>In Praise of Hidden Gems; Suddaby’s
For those of you who don’t follow Twitter, I’ve just acquired a feisty little Border Terrier puppy. Right now, his favourite hobby seems to be methodically destroying the house, but he’s adorable nonetheless. We bought him from a farmer who lives just outside Malton, and one of the plus points of that hour-or-so long drives up there that we’ve been doing of late is that we’ve been able to stop off at Malton and have a beer.
Malton’s a decent little market town, and there’s a hidden gem on the high street: The Crown Hotel and Malt’on Hops.
There is a little sign outside the beer shop – Malt’on Hops – but unless you’re looking for it you’ll walk past it. Do stop though – there’s a small but decent range of beers to buy, including what’s ready from Suddaby’s that week, amongst other favourites from the likes of Leeds, Burton Bridge, Sam Smiths (booo) and Flying Dog. However, in the best spirit of ‘When in Rome’ ; I been picking up a selection from Suddaby’s. More on that later.
The hidden gem; on the opposite side of the alley from Malt’on Hops is the bar – a small but incredibly welcoming little bar where there’s a good selection of handpumps to choose from; I tried Suddaby’s own Double Chance (I think it’s called Golden Chance when bottled) , which was an incredibly satisfying interpretation of a Yorkshire Bitter – pale and with a biscuit-led body, topped off with a surprisingly rich floral note on the nose. Goose Eye’s famous Over & Stout followed – a sweet stout that’s surprisingly light; coffee at first, then drying to a sugary, marzipanny finish. Both beers were in excellent condition, good value, and the bar has a really nice vibe – like a tap room, but homely and reverent – although you wouldn’t know it’s there unless someone told you; hence the mention. However, I was enjoying the beer and border-terrier related conversation so much I forgot to take a picture. Sorry.
Once at home I cracked open those Suddaby’s beers. First up – Brother Anthony’s Reivaulx Ale (pictured above – 4.0abv). An interesting one; a touch of Borage honey certainly rounds out and smooths the slightly wild note that comes through on the nose, along with a nice aroma of Orange and Lemon. A Yorkshire Abbey beer, it’s a surprsing hybrid, and one that i think will find fans of ‘wild’ beers and Honey beers alike. My only gripe would be a touch less carbonation was nice – my bottle was quite lively and definitely tasted better once it had settled down.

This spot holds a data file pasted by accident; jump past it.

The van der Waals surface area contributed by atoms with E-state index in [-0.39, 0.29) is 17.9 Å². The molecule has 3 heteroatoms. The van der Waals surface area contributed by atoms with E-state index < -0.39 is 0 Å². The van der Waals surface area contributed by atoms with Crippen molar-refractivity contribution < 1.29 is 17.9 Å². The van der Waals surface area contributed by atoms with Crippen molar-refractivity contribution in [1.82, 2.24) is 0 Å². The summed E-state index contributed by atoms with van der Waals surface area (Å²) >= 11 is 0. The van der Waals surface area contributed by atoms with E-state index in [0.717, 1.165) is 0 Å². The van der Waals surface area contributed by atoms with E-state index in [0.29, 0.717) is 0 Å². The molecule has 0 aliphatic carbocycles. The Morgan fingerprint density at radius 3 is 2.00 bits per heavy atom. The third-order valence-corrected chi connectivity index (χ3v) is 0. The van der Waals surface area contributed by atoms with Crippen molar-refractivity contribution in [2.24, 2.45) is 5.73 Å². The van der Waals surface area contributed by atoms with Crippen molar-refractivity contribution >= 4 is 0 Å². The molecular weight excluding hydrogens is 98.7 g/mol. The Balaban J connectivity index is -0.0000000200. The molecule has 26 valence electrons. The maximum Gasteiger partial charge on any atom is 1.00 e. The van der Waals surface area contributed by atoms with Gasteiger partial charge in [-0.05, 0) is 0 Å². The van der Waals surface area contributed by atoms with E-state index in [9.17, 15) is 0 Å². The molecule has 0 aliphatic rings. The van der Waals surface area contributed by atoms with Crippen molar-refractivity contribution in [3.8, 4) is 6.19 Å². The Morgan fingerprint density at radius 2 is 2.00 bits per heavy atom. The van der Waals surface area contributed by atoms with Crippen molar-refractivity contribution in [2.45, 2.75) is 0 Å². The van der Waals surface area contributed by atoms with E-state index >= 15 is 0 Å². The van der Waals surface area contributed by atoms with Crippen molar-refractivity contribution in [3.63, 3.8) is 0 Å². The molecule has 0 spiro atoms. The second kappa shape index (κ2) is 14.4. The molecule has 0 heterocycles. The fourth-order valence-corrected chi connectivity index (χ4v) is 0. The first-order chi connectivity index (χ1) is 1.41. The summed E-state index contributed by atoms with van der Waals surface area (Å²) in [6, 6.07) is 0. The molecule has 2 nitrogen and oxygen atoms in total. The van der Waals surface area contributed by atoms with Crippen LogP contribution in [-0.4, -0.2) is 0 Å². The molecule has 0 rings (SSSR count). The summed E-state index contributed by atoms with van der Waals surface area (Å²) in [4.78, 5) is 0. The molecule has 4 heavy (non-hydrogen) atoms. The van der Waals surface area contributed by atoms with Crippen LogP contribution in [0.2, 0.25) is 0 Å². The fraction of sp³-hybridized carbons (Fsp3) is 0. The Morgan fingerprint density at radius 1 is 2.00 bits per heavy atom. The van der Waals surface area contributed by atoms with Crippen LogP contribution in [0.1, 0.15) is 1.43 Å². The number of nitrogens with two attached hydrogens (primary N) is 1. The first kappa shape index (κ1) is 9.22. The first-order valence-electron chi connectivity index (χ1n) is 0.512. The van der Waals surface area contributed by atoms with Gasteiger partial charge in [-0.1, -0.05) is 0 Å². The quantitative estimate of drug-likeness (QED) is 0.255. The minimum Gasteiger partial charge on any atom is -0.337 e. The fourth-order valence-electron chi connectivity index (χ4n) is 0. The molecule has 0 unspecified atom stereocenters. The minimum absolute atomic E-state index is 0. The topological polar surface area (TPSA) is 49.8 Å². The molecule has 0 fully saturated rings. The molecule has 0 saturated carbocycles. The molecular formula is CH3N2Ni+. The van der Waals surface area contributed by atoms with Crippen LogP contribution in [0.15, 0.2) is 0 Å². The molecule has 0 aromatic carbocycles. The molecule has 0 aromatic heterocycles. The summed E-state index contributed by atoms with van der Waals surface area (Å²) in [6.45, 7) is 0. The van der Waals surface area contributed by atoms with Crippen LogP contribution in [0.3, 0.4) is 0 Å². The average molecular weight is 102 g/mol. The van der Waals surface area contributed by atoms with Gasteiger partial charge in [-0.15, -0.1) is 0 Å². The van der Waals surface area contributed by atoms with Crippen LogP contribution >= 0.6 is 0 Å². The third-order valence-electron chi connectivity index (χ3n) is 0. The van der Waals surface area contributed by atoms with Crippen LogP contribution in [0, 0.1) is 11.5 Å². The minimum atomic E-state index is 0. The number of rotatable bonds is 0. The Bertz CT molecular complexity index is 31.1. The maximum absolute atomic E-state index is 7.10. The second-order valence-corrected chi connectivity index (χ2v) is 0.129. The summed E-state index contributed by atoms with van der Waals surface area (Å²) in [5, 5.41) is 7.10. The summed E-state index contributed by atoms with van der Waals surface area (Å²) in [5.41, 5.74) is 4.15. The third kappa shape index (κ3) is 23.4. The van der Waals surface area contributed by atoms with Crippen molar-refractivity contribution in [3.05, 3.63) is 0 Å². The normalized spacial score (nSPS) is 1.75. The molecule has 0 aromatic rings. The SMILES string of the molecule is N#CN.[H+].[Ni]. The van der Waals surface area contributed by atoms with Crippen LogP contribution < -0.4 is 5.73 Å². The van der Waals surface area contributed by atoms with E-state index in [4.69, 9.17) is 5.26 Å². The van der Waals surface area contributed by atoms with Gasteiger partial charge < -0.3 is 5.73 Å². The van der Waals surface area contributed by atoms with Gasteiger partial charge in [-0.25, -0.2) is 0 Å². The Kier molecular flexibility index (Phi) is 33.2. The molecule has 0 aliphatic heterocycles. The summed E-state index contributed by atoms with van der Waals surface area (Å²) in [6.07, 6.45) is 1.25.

After Dark Coffee Porter (5%abv) was a winner – Bitter chocolate notes fade into a smooth, creamy coffee taste that’s as long as it’s rich. There’s a hint of smoke at the end, and then a touch of residual sweetness to balance things out. Coffee Porter is one of those styles that seems so well-matched, yet I’ve had my fair share of acrid, or over-powering versions; Suddaby’s manages to keep things like and eminently drinkable. I’d love to try this on Cask; Dean – if you’re reading, get some in, please!
Finally, Auld Bob (6%abv) proves to be very seasonal – a mahogany-hued, plum-pudding and earthily-hopped ale that hides it’s relative strength behind that by-now-trademark Suddaby’s smoothness. Another beer that manages to pack rich fruitcake flavours into a drinkable and light package; may I be as bold as to ask for those fans of Old Peculier or Black Sheep Riggwelter at Christmas to give this a go? You won’t be let down.
In short, I found my impromptu Suddaby’s tasting day massively enjoyable. I’m all for extremes of taste; but to find a range of beers so drinkable, well-made and highly flavoured was a joy. Do stop by if you find yourself in Malton.
The dog’s name is Wilson, if you want to know. Expect more posts about dog-friendly pubs come the spring – in fact, if anyone’s got any advice or walking routes around the Yorkshire dales or Yorkshire in general that include a dog-friendly, beer-serving pub, drop me a mail. My address is above. Cheers!